The Kodaly Method

The Kodály method, also referred to as the Kodály concept, is an approach to music education developed in Hungary during the mid-20th century by composer Zoltán Kodály. His philosophy of music education served as an inspiration for the method, which was then developed over a number of years by his associates.
the kodaly method at Sharp Kids Dublin
Kodály became interested in the music education of children in 1925 when he overheard some students singing songs that they had learned at school. Kodály was appalled by the standard of the children's singing, and was inspired to do something to improve the music education system in Hungary. He wrote a number of controversial articles, columns, and essays to raise awareness about the issue of music education. In his writings, Kodály criticised schools for using poor-quality music and for only teaching music in the secondary grades. Kodály insisted that the music education system needed better teachers, better curriculum, and more class time devoted to music.

What is the Kodály concept of music education?

An approach, developed by Hungarian composer and educator Zoltán Kodály, which involves the children learning through singing and playing musical games.
By singing simple songs, children gradually learn the elements of music, including pulse, rhythm, pitch, dynamics and tempo. Games reinforce the learning and make the lessons fun. Key skills being built include listening and singing in tune. In this way, we build children’s motivation, enthusiasm and confidence, and lay the foundation for a lifetime of enjoyment.

By learning through developmentally appropriate folk songs and games an inner felt/heard sense of pulse, pitch and rhythm builds on both an unconscious and conscious level. This is the key to musical literacy, exploration, improvisation, composition, listening, appraising and performance which are present in all Kodály lessons. The Kodály philosophy develops aural, kinaesthetic and visual learning in all pupils, proving a valuable holistic concept for all abilities.

Kodály believed that musicians should be able to hear what they are playing, and the approach develops secure listening skills and excellent music reading skills.
Musicianship training can begin in the early years, before the children have the fine motor skills need to master an instrument. Once they begin an instrument they already have the foundations of musical understanding, and the musicianship training should continue alongside instrumental learning.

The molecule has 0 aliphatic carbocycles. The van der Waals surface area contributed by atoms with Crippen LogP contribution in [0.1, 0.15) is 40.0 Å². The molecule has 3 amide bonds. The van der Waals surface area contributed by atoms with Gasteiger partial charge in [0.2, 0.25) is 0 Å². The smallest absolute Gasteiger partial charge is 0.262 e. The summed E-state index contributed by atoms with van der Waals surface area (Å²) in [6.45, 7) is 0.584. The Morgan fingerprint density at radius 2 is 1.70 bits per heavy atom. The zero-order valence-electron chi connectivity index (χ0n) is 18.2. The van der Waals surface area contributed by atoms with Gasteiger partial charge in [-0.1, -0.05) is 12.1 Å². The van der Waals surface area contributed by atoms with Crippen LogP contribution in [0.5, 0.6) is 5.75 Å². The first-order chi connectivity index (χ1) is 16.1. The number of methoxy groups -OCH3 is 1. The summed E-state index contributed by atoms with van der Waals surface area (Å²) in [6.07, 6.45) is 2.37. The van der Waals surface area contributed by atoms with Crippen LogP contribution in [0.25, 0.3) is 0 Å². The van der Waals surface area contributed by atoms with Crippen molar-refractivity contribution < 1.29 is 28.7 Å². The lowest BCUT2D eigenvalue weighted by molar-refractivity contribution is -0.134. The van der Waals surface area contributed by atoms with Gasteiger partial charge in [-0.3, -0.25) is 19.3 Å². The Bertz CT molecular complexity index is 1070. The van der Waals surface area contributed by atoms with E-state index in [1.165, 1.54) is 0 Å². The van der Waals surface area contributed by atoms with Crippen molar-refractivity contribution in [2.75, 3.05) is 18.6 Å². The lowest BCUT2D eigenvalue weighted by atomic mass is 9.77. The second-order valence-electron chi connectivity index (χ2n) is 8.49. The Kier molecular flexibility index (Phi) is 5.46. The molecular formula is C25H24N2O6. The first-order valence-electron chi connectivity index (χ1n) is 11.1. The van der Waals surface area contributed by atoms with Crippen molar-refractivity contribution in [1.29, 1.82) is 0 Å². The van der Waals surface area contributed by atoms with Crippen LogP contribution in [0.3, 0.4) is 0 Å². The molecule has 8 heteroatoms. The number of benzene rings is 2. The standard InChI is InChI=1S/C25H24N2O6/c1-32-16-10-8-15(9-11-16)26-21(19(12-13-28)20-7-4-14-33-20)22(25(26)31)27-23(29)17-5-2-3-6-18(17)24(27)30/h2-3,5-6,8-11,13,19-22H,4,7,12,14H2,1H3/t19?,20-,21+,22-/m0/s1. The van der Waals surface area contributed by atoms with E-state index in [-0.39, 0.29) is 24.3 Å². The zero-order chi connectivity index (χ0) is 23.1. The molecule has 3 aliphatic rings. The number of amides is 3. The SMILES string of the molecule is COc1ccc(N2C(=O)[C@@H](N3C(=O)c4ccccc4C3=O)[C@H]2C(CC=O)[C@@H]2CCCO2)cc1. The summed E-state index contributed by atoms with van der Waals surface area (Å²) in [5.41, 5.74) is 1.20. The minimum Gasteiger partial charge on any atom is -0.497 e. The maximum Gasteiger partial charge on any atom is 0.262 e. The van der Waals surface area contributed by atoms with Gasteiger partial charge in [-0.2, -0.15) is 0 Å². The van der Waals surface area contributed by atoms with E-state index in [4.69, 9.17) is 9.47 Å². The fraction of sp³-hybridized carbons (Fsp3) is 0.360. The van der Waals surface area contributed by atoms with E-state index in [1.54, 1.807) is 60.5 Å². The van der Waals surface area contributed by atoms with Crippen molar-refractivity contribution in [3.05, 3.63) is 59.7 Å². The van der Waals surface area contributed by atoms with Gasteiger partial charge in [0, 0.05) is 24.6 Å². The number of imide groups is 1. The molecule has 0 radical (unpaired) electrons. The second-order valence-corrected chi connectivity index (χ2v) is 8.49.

How can this way of teaching music help with maths and literacy?

Singing helps with literacy by building confidence in speech, language development, patterns in sound. When playing musical games, you are spotting patterns, counting, dividing into groups; some of the key building blocks of a mathematical education. There is plenty of research to suggest that a quality music education benefits young children’s brain development. Music builds the skills of active listening, intense focus and memory skills, as well as confidence and self-esteem.

In addition, if children enjoy school, they will learn better. Any improvement in attendance will improve results, making the job of the other teachers easier.
Research has shown that the benefits of a music education include confidence, empathy, teamwork, deeper understanding of human nature, coordination and discipline. Creativity is one of the key skills required in today’s workforce.

Playing musical games can help develop many social skills, including turn-taking, working in groups, leadership skills, working to achieve a common goal, listening, respecting others and socialising with those outside the normal friendship group. All the great educators believe that all learning should be fun, enjoyable hard work, taught through games, concept before symbol, followed by practice and application. Rather than just drilling and cramming facts, the learning is positive and reinforced. We are giving the gift of self-fulfilment, inclusion and well-being.


The #Sharp Kids Programme is run under the auspices of The Piano Academy of Ireland, now celebrating it’s 15th year, is run by husband and wife team, Dr. Archie Chen and Rhona Gouldson-Chen. Rhona met Archie when she hired him to cover her studio (formerly Rathgar Piano) while travelling in 2003 and they have been playing and working together ever since.
To teach a child an instrument without first giving him preparatory training and without developing singing, reading and dictating to the highest level along with the playing is to build upon sand.”
Zoltan Kodaly